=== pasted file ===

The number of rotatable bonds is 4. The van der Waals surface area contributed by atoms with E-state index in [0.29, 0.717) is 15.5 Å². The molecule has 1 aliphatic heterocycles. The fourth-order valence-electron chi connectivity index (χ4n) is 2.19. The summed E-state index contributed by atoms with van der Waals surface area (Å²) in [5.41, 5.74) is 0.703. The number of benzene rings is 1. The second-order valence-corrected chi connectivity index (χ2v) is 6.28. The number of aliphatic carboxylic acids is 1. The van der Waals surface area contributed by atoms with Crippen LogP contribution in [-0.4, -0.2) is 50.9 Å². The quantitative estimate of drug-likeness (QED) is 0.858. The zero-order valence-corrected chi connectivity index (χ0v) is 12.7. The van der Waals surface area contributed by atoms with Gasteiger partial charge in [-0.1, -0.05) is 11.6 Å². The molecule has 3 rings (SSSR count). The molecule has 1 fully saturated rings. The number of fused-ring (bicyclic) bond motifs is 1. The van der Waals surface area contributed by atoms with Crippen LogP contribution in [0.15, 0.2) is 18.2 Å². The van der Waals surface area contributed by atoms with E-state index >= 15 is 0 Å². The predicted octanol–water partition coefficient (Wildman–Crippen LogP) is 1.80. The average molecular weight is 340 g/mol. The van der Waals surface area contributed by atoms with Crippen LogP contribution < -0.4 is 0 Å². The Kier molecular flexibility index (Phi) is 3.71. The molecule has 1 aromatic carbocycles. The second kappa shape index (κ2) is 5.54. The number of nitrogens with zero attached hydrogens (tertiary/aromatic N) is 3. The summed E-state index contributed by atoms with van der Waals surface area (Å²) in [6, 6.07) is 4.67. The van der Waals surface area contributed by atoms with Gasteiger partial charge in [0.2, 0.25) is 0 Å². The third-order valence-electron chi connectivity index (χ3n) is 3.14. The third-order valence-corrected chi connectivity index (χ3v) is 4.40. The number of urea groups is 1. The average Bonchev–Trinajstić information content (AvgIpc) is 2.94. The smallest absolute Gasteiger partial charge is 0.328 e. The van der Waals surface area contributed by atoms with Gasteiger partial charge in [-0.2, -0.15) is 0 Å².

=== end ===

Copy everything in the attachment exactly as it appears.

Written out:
The number of rotatable bonds is 4. The van der Waals surface area contributed by atoms with E-state index in [0.29, 0.717) is 15.5 Å². The molecule has 1 aliphatic heterocycles. The fourth-order valence-electron chi connectivity index (χ4n) is 2.19. The summed E-state index contributed by atoms with van der Waals surface area (Å²) in [5.41, 5.74) is 0.703. The number of benzene rings is 1. The second-order valence-corrected chi connectivity index (χ2v) is 6.28. The number of aliphatic carboxylic acids is 1. The van der Waals surface area contributed by atoms with Crippen LogP contribution in [-0.4, -0.2) is 50.9 Å². The quantitative estimate of drug-likeness (QED) is 0.858. The zero-order valence-corrected chi connectivity index (χ0v) is 12.7. The van der Waals surface area contributed by atoms with Gasteiger partial charge in [-0.1, -0.05) is 11.6 Å². The molecule has 3 rings (SSSR count). The molecule has 1 fully saturated rings. The number of fused-ring (bicyclic) bond motifs is 1. The van der Waals surface area contributed by atoms with Crippen LogP contribution in [0.15, 0.2) is 18.2 Å². The van der Waals surface area contributed by atoms with E-state index >= 15 is 0 Å². The predicted octanol–water partition coefficient (Wildman–Crippen LogP) is 1.80. The average molecular weight is 340 g/mol. The van der Waals surface area contributed by atoms with Crippen LogP contribution < -0.4 is 0 Å². The Kier molecular flexibility index (Phi) is 3.71. The molecule has 1 aromatic carbocycles. The second kappa shape index (κ2) is 5.54. The number of nitrogens with zero attached hydrogens (tertiary/aromatic N) is 3. The summed E-state index contributed by atoms with van der Waals surface area (Å²) in [6, 6.07) is 4.67. The van der Waals surface area contributed by atoms with Gasteiger partial charge in [0.2, 0.25) is 0 Å². The third-order valence-electron chi connectivity index (χ3n) is 3.14. The third-order valence-corrected chi connectivity index (χ3v) is 4.40. The number of urea groups is 1. The average Bonchev–Trinajstić information content (AvgIpc) is 2.94. The smallest absolute Gasteiger partial charge is 0.328 e. The van der Waals surface area contributed by atoms with Gasteiger partial charge in [-0.2, -0.15) is 0 Å².